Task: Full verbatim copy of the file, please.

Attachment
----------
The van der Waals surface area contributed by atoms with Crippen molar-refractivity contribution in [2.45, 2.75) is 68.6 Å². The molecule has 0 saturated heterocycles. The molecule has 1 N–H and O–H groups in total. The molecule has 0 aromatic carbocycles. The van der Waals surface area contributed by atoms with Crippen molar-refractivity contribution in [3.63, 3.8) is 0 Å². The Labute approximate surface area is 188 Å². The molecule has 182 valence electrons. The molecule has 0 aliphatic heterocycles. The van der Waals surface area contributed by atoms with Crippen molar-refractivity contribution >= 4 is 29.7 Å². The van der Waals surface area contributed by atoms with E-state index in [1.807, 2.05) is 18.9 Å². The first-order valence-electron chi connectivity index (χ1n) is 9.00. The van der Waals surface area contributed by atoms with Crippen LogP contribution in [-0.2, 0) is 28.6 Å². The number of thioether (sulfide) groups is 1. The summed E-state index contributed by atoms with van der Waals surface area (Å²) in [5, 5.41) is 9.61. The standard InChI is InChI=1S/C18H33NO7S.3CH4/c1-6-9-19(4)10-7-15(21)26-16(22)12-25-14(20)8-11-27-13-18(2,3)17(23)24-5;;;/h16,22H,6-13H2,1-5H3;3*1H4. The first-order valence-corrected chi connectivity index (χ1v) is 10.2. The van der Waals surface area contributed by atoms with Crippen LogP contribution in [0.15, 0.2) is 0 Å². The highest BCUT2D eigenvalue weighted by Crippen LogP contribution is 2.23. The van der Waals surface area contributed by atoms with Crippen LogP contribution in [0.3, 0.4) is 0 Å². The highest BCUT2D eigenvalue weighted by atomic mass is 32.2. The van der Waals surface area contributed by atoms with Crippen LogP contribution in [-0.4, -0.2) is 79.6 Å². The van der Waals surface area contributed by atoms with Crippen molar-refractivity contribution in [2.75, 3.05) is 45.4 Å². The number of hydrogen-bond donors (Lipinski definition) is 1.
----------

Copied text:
The van der Waals surface area contributed by atoms with Crippen molar-refractivity contribution in [2.45, 2.75) is 68.6 Å². The molecule has 0 saturated heterocycles. The molecule has 1 N–H and O–H groups in total. The molecule has 0 aromatic carbocycles. The van der Waals surface area contributed by atoms with Crippen molar-refractivity contribution in [3.63, 3.8) is 0 Å². The Labute approximate surface area is 188 Å². The molecule has 182 valence electrons. The molecule has 0 aliphatic heterocycles. The van der Waals surface area contributed by atoms with Crippen molar-refractivity contribution >= 4 is 29.7 Å². The van der Waals surface area contributed by atoms with E-state index in [1.807, 2.05) is 18.9 Å². The first-order valence-electron chi connectivity index (χ1n) is 9.00. The van der Waals surface area contributed by atoms with Crippen LogP contribution in [-0.2, 0) is 28.6 Å². The number of thioether (sulfide) groups is 1. The summed E-state index contributed by atoms with van der Waals surface area (Å²) in [5, 5.41) is 9.61. The standard InChI is InChI=1S/C18H33NO7S.3CH4/c1-6-9-19(4)10-7-15(21)26-16(22)12-25-14(20)8-11-27-13-18(2,3)17(23)24-5;;;/h16,22H,6-13H2,1-5H3;3*1H4. The first-order valence-corrected chi connectivity index (χ1v) is 10.2. The van der Waals surface area contributed by atoms with Crippen LogP contribution in [0.15, 0.2) is 0 Å². The highest BCUT2D eigenvalue weighted by Crippen LogP contribution is 2.23. The van der Waals surface area contributed by atoms with Crippen LogP contribution in [0.3, 0.4) is 0 Å². The highest BCUT2D eigenvalue weighted by atomic mass is 32.2. The van der Waals surface area contributed by atoms with Crippen LogP contribution in [-0.4, -0.2) is 79.6 Å². The van der Waals surface area contributed by atoms with Crippen molar-refractivity contribution in [2.75, 3.05) is 45.4 Å². The number of hydrogen-bond donors (Lipinski definition) is 1.